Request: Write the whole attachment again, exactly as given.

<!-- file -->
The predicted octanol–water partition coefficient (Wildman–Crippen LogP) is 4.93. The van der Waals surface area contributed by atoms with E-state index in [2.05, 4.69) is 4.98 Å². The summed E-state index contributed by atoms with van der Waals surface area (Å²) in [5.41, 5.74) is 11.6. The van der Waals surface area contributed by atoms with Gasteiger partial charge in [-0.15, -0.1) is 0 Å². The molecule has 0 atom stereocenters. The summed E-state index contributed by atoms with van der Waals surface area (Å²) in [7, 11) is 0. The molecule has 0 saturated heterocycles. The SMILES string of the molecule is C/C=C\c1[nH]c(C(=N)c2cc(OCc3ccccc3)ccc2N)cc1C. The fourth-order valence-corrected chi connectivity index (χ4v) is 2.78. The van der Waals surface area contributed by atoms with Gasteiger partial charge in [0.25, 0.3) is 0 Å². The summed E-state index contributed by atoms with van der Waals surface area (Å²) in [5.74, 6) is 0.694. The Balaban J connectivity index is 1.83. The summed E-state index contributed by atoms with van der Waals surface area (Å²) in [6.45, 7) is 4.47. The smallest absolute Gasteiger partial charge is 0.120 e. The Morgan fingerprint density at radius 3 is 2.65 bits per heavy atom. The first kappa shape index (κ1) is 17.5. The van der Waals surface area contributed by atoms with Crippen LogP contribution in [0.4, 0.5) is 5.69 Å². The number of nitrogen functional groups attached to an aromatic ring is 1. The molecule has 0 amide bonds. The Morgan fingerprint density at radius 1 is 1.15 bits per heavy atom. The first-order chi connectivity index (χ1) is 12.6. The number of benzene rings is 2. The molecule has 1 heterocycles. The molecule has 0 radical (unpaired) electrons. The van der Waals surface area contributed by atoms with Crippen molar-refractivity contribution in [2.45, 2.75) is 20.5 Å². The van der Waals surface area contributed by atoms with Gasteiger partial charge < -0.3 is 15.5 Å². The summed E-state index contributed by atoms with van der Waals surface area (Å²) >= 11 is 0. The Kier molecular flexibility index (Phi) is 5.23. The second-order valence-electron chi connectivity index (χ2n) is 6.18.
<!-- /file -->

The predicted octanol–water partition coefficient (Wildman–Crippen LogP) is 4.93. The van der Waals surface area contributed by atoms with E-state index in [2.05, 4.69) is 4.98 Å². The summed E-state index contributed by atoms with van der Waals surface area (Å²) in [5.41, 5.74) is 11.6. The van der Waals surface area contributed by atoms with Gasteiger partial charge in [-0.15, -0.1) is 0 Å². The molecule has 0 atom stereocenters. The summed E-state index contributed by atoms with van der Waals surface area (Å²) in [7, 11) is 0. The molecule has 0 saturated heterocycles. The SMILES string of the molecule is C/C=C\c1[nH]c(C(=N)c2cc(OCc3ccccc3)ccc2N)cc1C. The fourth-order valence-corrected chi connectivity index (χ4v) is 2.78. The van der Waals surface area contributed by atoms with Gasteiger partial charge in [0.25, 0.3) is 0 Å². The summed E-state index contributed by atoms with van der Waals surface area (Å²) in [5.74, 6) is 0.694. The Balaban J connectivity index is 1.83. The summed E-state index contributed by atoms with van der Waals surface area (Å²) in [6.45, 7) is 4.47. The smallest absolute Gasteiger partial charge is 0.120 e. The Morgan fingerprint density at radius 3 is 2.65 bits per heavy atom. The first kappa shape index (κ1) is 17.5. The van der Waals surface area contributed by atoms with Crippen LogP contribution in [0.4, 0.5) is 5.69 Å². The number of nitrogen functional groups attached to an aromatic ring is 1. The molecule has 0 amide bonds. The Morgan fingerprint density at radius 1 is 1.15 bits per heavy atom. The first-order chi connectivity index (χ1) is 12.6. The number of benzene rings is 2. The molecule has 1 heterocycles. The molecule has 0 radical (unpaired) electrons. The van der Waals surface area contributed by atoms with Crippen molar-refractivity contribution in [2.45, 2.75) is 20.5 Å². The van der Waals surface area contributed by atoms with Gasteiger partial charge < -0.3 is 15.5 Å². The summed E-state index contributed by atoms with van der Waals surface area (Å²) >= 11 is 0. The Kier molecular flexibility index (Phi) is 5.23. The second-order valence-electron chi connectivity index (χ2n) is 6.18.